• Consumer emotions (negative): Then, there is the negative emotion serving as an underpinning to consumer lock-in. Here, the razor-and-blades supplier institutes mechanisms, practices, and anxiety-producing warning messages designed to make consumers stay locked in out of fear—fear, for example, of failing an “authenticity” check (the supplier runs tests, at times without the consent of the consumer, to see if the blades being used are “authentic”) and, as a result, possibly losing functional compatibility and/or warranty protection.
  • Consumer behavior: The razor-and-blades provider may offer consumers the credit-card-number-on-file convenience of automatic reordering and replenishment. The marketer’s gain from the consumer’s convenience: consumer-inertia-based reticence to switch once registration records are set up, and, coming out of the resulting consumer lock-in, greater insensitivity to the pricing of consumable blades.

Razor-and-blades pricing works best in the following circumstances:

First, the whole point of keeping the price of the durable hardware low is to create incentives for the consumer to commit to purchasing a future stream of consumables. The incentives may work for one or more of the following reasons:

  • Consumers may need to experience a new razor-and-blades combination before they are convinced of the benefits, and a low initial outlay encourages the consumer to try out the razor and blades pair.
  • Especially in the case of new product categories, the pragmatic (early majority) or conservative (late majority) consumer may be hesitant to try something new, and a low initial outlay reduces the consumer’s risk.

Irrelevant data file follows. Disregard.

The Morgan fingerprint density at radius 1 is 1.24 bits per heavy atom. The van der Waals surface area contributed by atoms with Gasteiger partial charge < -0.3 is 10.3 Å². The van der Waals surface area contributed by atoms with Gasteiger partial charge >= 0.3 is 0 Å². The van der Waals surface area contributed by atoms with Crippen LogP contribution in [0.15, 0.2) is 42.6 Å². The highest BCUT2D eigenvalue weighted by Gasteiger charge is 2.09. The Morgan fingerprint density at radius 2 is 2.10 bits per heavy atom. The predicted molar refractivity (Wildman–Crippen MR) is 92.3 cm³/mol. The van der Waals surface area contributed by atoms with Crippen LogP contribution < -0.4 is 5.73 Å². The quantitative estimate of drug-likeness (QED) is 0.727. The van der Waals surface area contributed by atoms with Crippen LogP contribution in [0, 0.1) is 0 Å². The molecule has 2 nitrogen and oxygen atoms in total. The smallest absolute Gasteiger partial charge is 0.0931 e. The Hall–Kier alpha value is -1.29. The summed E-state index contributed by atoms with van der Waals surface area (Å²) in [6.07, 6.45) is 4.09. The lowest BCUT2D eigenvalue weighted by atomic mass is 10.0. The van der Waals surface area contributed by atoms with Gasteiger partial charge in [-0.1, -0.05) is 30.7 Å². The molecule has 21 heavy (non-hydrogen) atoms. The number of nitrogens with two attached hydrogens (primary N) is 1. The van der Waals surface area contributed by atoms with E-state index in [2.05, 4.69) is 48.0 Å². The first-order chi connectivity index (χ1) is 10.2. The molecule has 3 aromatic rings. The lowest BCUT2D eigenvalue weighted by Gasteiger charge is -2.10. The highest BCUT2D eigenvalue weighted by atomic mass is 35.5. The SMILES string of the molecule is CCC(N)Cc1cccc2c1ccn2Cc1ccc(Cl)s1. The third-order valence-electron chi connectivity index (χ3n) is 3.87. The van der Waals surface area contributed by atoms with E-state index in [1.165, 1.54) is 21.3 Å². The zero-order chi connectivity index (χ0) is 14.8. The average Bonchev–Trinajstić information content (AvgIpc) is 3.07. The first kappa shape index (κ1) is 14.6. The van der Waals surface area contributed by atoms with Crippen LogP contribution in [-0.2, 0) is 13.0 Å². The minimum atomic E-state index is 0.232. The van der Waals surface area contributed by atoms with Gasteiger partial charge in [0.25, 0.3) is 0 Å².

• The consumer may have a limited budget, and a low price for the durable component makes the initial purchase affordable.

Second, the razor-and-blades pricing supplier must have the operational capability and the financial wherewithal to sustain the customer lock-in and the initial-subsidy pricing model over a period of time. Otherwise, the whole razor-and-blades pricing model will come to a quick and sorry end.

Third, it is helpful if the practice is motivated not by short-term tactics but by long-term strategic intent. Three strategic-intent motivations immediately come to mind: (1) To provide a strong support or driver for a complementary product or service business. (2) To reinforce product bundling and counteract any consumer tendency to mix and match brands consistent with their own (but not the razor supplier’s) interests. (3) To win platform standards wars—this, in an age when many minds are focused on extracting maximum advantage of installed-base-driven network effects. All three motivations play a role in the current high-stakes fight being waged between tech industry titans Amazon, Apple, Google, and Microsoft over voice-assisted devices and services. Consider the case of Amazon and its strategic game behind its voice-assisted Echo speakers and Alexa, the system’s underlying artificial-intelligence-driven voice service. Conceivably, Amazon may be subsidizing the pricing of the Echo “razors” and making Alexa available at zero cost to other device makers, all in order to drive margins from future streams of content and retail merchandise (the “blades”) sales resulting from the use of the Amazon Echo and of Alexa.

Fourth, the competitive context—especially in the consumable “blades” space—must support the subsidy-now-more-than-made-up-by-high-margins-later pricing model; otherwise, unfettered price competition in the “blades” market may not support the high margins necessary to make up for the initial price subsidy on the “razor.”

The Case for Revisiting Razor-and-Blades Pricing